SHOCKING PHOTOS: America’s Supply Chain Is In Shutdown: “Could Derail The Economy Completely”

Mac Slavo

A massive shutdown of America’s supply chain is now in progress because of a labor dispute between dockworkers and their employers.

The average dock worker, according to Zero Hedge, makes about $145,000 per year plus some $80,000 per year in benefits, but apparently their overtime pay is insufficient, which has led to widespread strikes at the nation’s busiest ports in Los Angeles and Long Beach.

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The ports are now being partially shut down for at least the next four days, but the months-long dispute has already led to hundreds of container ships and tractor-trailers being left in limbo (see pictures below).

Though the strike has been off the radar for most, analysts suggest that the dispute is so severe that it could lead to widespread shortages of imported goods and mass layoffs in periphery industries, especially retail chains which will have limited amounts of goods to sell until a resolution is found.

The Retail Industry Leaders Association who, realizing that failure to reach an agreement between the dockworker union and their bosses, the Pacific Maritime Association representing port management would lead to devastating consequences for the US retail industry, had several very damning soundbites:

  • “a work slowdown during contract negotiations over the past seven months has already created logistic nightmares for American exporters, manufacturers and retailers dependent on an efficient supply chain. A complete shutdown would be catastrophic, with hundreds of thousands of jobs at risk if America’s supply chain grinds to a halt.
  • A west coast port shutdown would be an economic disaster.”
  • “A shutdown would not only impact the hundreds of thousands of jobs working directly in America’s transportation supply chain, but the reality is the entire economy would be impacted as exports sit on docks and imports sit in the harbor waiting for manufacturers to build products and retailers to stock shelves.”

And the punchline:

The slowdown is already making life difficult, but a shutdown could derail the economy completely.

Full analysis

The situation, according to the Retail Industry Leaders Association, is dire:

“A work slowdown during contract negotiations over the past seven months has already created logistic nightmares for American exporters, manufacturers and retailers dependent on an efficient supply chain. A complete shutdown would be catastrophic, with hundreds of thousands of jobs at risk if America’s supply chain grinds to a halt.”

The shutdown is a sight to behold. Hundreds of transport ships with thousands of containers of cargo are not being allowed into ports to unload their goods.

Cargoes from around the world are backed up as evidenced by the following aerial photos from Mike Kelley:

It was one of the most exciting experiences I’ve had doing aerial photography – being that far out at sea, with the huge swells underneath you, and these massive, massive container ships everywhere was like living a scene out of Walter Mitty’s life.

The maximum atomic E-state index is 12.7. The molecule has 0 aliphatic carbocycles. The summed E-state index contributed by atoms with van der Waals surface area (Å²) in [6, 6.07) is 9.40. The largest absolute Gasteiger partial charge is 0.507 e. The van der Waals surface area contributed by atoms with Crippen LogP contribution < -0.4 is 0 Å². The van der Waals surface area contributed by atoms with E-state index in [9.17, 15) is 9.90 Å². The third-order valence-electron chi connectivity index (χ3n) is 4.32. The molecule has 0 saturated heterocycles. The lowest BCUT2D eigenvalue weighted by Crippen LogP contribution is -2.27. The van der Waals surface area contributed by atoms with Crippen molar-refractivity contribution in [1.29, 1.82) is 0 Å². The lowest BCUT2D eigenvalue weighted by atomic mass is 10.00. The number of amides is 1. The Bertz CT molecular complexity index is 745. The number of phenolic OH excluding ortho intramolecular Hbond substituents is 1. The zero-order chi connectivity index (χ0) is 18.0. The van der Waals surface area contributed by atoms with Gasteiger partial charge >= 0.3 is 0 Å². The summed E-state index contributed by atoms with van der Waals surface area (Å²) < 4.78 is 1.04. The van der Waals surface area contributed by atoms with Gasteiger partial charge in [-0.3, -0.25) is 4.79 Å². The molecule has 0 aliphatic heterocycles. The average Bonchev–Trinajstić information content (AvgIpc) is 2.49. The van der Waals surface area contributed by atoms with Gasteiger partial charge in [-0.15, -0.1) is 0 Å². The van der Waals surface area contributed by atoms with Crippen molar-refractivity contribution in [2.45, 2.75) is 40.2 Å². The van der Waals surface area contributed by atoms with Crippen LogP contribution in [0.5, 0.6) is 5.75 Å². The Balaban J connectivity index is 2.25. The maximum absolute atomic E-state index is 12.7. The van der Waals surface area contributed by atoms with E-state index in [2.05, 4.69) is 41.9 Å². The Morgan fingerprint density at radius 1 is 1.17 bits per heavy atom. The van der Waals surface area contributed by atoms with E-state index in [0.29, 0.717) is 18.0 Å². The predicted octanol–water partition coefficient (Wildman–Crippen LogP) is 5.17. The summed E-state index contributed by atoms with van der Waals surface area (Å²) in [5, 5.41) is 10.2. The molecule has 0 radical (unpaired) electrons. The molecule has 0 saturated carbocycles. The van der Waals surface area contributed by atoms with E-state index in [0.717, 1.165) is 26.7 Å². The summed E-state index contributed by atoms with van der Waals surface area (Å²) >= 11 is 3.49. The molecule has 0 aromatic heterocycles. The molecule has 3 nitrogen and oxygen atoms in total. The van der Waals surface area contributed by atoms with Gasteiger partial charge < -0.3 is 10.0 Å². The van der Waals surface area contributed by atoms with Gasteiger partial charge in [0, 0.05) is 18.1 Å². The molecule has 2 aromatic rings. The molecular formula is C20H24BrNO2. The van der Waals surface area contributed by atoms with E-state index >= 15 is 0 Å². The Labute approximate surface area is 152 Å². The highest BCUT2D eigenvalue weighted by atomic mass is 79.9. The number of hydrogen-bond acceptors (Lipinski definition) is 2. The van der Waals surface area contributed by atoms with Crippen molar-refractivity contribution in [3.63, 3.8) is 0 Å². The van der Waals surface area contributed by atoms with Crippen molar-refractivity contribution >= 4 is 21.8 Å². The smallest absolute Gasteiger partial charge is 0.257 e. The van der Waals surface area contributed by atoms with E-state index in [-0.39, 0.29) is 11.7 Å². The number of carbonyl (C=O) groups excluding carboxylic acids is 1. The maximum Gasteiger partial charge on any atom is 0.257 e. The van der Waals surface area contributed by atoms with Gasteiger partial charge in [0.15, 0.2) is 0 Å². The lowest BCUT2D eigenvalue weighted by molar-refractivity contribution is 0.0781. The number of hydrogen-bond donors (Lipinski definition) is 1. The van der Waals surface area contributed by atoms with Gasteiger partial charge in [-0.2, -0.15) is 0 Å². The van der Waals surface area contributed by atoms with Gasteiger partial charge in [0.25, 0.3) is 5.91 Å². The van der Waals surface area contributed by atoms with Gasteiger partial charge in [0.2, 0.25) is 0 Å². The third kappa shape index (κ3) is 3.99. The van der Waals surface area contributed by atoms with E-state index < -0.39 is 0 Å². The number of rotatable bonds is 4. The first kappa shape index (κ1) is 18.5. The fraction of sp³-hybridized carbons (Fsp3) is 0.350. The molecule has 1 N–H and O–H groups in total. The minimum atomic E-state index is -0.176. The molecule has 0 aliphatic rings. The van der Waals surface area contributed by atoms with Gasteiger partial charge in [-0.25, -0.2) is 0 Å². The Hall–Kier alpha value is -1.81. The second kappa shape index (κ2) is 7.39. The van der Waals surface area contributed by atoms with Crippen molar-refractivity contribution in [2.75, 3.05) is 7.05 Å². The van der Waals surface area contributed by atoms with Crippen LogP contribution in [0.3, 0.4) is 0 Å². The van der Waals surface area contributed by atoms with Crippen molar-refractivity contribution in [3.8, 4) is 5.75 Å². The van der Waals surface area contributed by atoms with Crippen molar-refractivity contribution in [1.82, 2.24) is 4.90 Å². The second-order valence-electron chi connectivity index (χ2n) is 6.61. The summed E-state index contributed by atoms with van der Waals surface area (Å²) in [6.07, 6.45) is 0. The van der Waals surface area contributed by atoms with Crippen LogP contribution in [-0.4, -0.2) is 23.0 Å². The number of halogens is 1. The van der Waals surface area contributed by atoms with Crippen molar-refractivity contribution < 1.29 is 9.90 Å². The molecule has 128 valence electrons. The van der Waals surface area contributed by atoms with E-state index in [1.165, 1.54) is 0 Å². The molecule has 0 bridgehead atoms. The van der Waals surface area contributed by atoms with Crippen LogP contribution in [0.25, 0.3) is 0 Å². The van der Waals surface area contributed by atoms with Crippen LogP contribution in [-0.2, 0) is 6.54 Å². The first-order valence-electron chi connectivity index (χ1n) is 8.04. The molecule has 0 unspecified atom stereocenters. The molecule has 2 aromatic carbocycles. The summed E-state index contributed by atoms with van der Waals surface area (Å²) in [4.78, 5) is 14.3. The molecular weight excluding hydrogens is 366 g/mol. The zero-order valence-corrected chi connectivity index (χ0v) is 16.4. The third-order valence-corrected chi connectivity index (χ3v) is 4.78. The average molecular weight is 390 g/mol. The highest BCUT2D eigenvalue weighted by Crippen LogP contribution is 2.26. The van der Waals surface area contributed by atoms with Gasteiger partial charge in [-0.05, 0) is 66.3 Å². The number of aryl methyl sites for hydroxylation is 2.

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The labor union and employ1ers will eventually come to an agreement, perhaps with Presidential involvement, but a prolonged strike will, as noted above, have a disastrous impact on the economy.

We’re written before about what life will look like in the event of a transportation shutdown in Just In Time: When The Trucks Stop, America Stops. As we noted then, a transportation shutdown can lead to nearly immediate and catastrophic consequences.

It appears that this is what is happening now and the effects on a consumer-based economy could be devastating across the board.

We’ve often recommended to readers that they stock up on emergency supplies simply because sometimes unplanned events happen. The current port shutdown is a limited event, but given that even this could lead to serious economic problems and job losses, it’s not a stretch of the imagination to suggest that in a real emergency the shutdown of transportation systems on a national level would lead to a total breakdown and panic within days, perhaps even a few hours.

The reality is that 99% of Americans are not prepared for a sustained shutdown of transportation systems and supply lines. There would be no food or gas to be had.

As The Prepper’s Blueprint author Tess Pennington highlights in Anatomy of a Breakdown, once peaceful streets and neighborhoods would quickly be besieged by looters looking for resources.

When the needs of the population cannot be met in an allotted time frame, a phenomena occurs and the mindset shifts in people. They begin to act without thinking and respond to changes in their environment in an emotionally-based manner, thus leading to chaos, instability and a breakdown in our social paradigm.

It is for these unforeseen circumstances that we urge Americans to prepare for the worst.

The last thing you want to be doing is looking for food and other essential supplies after a supply shutdown has occurred.

Related:

Preparedness 101

Food Preparedness and Storage

Emergency Checklists

source: www.SHTFplan.com

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